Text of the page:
Despite another outstanding performance by goalie Semyon Varlamov, the Washington Capitals
were fairly dominated by the homestanding Pittsburgh Penguins
in their 3-2 overtime loss on Wednesday night.
Varlamov, the just-turned 21-year-old rookie netminder, saved 39 of 42 shots, many in spectacular fashion.
But he could not stop the final shot, a slap shot from the point by Kris Letang, that was tipped and redirected past him by his own defenseman, Shaone Morrisonn.
The game-winner came at 11:23 of overtime, at the end of another flurry of shots and extended offensive-zone play for the Penguins.
Pittsburgh played most of the game in the Capitals
' end, and it really showed on the scoresheet. The Penguins outshot the Caps 42-23 and were awarded seven power-play opportunities to the Capitals' two.
Washington was not happy about the imbalance of penalties handed out.
Alex Ovechkin, who had a goal and an assist, said, "I don't want to talk about the referees, too. They only had two penalties. It's kind of a joke."
Coach Bruce Boudreau did talk about the referees. "As far as penalties go, I hope I never hear them [the Penguins] complain about penalties again, picks, and everything else. I think we might have deserved the penalties, but they sure as hell deserved a few more than they got."
He again praised his goaltender, though. "When you get a goaltending effort like that, you have to win, because they don't come around every day."
The Caps owned play early, controlling the first ten minutes of the game. Ovechkin started the scoring at 1:23 of the first, as Pens' goalie Marc-Andre Fleury misplayed a puck behind his net, which sent the rubber in front of the goal to a charging Ovechkin, in the right place at the right time. Ovie buried it into the open net for his eighth goal of the playoffs.
Ruslan Fedotenko tied it midway through the second. Tom Poti got caught up ice, sending Fedotenko in on a two-on-one with Maxime Talbot against Morrisonn. Fedotenko tried to saucer a pass through Morrisonn, but the defenseman blocked the pass.
Unfortunately, he put it right back on the Russian winger's stick, and he lifted it past Varlamov, who had been sliding over to block Talbot.
Evgeni Malkin, who played a dominant Game Three after disappearing for the first two contests, scored Pittsburgh's go-ahead goal. With Alexander Semin off for hooking, he carried the puck into the offensive zone, deked Brooks Laich, carried to the high slot and shot high against a screened Varlamov for his fifth goal of the post-season, his first in this series.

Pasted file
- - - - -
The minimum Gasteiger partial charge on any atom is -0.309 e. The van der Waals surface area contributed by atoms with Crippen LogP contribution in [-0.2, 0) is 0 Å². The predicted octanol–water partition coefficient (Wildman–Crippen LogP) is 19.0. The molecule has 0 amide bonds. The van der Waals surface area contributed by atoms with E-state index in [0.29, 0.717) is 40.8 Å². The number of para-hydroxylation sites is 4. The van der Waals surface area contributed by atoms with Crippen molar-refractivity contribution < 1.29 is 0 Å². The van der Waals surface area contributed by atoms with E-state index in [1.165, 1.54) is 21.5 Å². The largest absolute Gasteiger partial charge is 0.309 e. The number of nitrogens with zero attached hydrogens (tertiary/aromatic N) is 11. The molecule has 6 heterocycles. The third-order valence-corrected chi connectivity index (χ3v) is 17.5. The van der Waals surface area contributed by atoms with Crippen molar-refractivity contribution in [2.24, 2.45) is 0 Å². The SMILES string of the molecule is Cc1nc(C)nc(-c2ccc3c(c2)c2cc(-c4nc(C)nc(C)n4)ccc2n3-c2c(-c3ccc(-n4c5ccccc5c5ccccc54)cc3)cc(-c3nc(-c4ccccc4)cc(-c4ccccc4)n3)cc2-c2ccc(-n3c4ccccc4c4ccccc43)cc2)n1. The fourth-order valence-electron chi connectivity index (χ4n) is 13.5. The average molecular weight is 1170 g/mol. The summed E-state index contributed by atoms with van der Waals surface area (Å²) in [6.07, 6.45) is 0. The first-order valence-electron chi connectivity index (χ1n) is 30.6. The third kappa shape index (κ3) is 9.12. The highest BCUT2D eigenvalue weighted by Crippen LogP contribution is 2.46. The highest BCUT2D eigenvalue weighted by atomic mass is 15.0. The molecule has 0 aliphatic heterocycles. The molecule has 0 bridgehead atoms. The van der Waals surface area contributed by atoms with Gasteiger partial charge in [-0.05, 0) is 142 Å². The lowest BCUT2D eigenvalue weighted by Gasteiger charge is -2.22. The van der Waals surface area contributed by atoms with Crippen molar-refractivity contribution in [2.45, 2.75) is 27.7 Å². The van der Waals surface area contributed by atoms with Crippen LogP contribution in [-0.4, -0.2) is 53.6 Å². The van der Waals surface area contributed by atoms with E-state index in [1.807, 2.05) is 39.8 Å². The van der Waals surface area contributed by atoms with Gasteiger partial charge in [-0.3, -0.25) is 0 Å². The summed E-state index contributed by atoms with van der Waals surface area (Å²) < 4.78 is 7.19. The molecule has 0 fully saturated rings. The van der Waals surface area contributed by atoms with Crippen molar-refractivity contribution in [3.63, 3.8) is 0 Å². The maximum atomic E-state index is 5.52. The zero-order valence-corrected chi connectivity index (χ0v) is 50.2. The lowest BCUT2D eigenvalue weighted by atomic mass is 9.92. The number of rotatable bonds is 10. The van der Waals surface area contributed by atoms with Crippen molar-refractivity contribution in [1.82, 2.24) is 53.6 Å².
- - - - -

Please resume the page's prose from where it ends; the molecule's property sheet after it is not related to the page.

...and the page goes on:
"He [Malkin] was at another level," Penguins coach Dan Bylsma said. "He was dominant with the puck and he had the goal, which was fantastic."
Nicklas Backstrom netted the tying goal with 1:50 remaining. On just the Caps' second power play of the night, thanks to a Pascual Dupuis interference call, Backstrom had the puck along the goal line, and he banked the puck off Fleury's backside to send the game into overtime.
Pittsburgh was just one for seven on the power play, despite the obvious advantage. But where the advantage really showed was in the legs of the Capitals defenders. Washington was noticeably slow to the puck and lost most man-on-man battles—a sign of weariness.
The Caps were outhit in Game Three 44-31. The official scoresheet says that the Capitals committed only three giveaways, but the Pittsburgh scorers are notorious for poor attribution for the visiting teams in this regard.
Both teams complained vociferously about the condition of the ice surface at Mellon Arena after the game, and it was obvious watching the game that the puck was bouncing all over the place.
"The ice was really bad," Pens defenseman Brooks Orpik said, "and something we talked about going into the overtime was just put pucks on net, you never know."
"In overtime ice was just a mess, pucks just bouncing and stuff," Ovechkin said, describing one particular play in overtime where he was trying to get a shot off.
"We have three-on-two, [Hal] Gill goes down and I have probably 100 percent chance to score goals, but puck just stopped moving."